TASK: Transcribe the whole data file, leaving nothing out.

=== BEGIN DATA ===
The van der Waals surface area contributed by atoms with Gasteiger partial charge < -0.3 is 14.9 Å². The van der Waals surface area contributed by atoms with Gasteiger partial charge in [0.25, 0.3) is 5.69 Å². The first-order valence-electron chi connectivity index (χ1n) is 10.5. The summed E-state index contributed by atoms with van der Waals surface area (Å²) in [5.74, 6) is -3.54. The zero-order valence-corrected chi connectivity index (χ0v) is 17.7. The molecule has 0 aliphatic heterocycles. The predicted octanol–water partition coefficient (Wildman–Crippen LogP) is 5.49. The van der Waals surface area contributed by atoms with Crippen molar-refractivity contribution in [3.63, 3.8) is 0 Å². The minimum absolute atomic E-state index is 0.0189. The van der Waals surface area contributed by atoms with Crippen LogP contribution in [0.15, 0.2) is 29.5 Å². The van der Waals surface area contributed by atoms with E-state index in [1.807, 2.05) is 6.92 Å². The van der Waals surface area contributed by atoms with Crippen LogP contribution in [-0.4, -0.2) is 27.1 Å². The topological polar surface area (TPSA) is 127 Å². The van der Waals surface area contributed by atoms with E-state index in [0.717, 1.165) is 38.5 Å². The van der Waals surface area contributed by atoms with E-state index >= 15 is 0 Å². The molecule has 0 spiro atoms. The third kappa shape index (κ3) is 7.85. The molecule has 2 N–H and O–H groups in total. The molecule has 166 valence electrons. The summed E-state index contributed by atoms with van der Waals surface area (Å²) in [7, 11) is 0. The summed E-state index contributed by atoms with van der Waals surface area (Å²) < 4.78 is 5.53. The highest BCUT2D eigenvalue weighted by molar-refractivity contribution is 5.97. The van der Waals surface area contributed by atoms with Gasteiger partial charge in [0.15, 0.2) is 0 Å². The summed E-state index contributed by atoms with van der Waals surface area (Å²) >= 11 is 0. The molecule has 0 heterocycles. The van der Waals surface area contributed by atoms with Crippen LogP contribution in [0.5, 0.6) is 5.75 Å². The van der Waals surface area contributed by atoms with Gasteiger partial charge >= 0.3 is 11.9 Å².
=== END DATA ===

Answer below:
The van der Waals surface area contributed by atoms with Gasteiger partial charge < -0.3 is 14.9 Å². The van der Waals surface area contributed by atoms with Gasteiger partial charge in [0.25, 0.3) is 5.69 Å². The first-order valence-electron chi connectivity index (χ1n) is 10.5. The summed E-state index contributed by atoms with van der Waals surface area (Å²) in [5.74, 6) is -3.54. The zero-order valence-corrected chi connectivity index (χ0v) is 17.7. The molecule has 0 aliphatic heterocycles. The predicted octanol–water partition coefficient (Wildman–Crippen LogP) is 5.49. The van der Waals surface area contributed by atoms with Crippen molar-refractivity contribution in [3.63, 3.8) is 0 Å². The minimum absolute atomic E-state index is 0.0189. The van der Waals surface area contributed by atoms with Crippen LogP contribution in [0.15, 0.2) is 29.5 Å². The van der Waals surface area contributed by atoms with E-state index in [1.807, 2.05) is 6.92 Å². The van der Waals surface area contributed by atoms with Crippen LogP contribution in [-0.4, -0.2) is 27.1 Å². The topological polar surface area (TPSA) is 127 Å². The van der Waals surface area contributed by atoms with E-state index in [0.717, 1.165) is 38.5 Å². The van der Waals surface area contributed by atoms with E-state index >= 15 is 0 Å². The molecule has 0 spiro atoms. The third kappa shape index (κ3) is 7.85. The molecule has 2 N–H and O–H groups in total. The molecule has 166 valence electrons. The summed E-state index contributed by atoms with van der Waals surface area (Å²) in [7, 11) is 0. The summed E-state index contributed by atoms with van der Waals surface area (Å²) < 4.78 is 5.53. The highest BCUT2D eigenvalue weighted by molar-refractivity contribution is 5.97. The van der Waals surface area contributed by atoms with Gasteiger partial charge in [0.15, 0.2) is 0 Å². The summed E-state index contributed by atoms with van der Waals surface area (Å²) >= 11 is 0. The molecule has 0 heterocycles. The van der Waals surface area contributed by atoms with Crippen LogP contribution in [0.5, 0.6) is 5.75 Å². The van der Waals surface area contributed by atoms with Gasteiger partial charge >= 0.3 is 11.9 Å².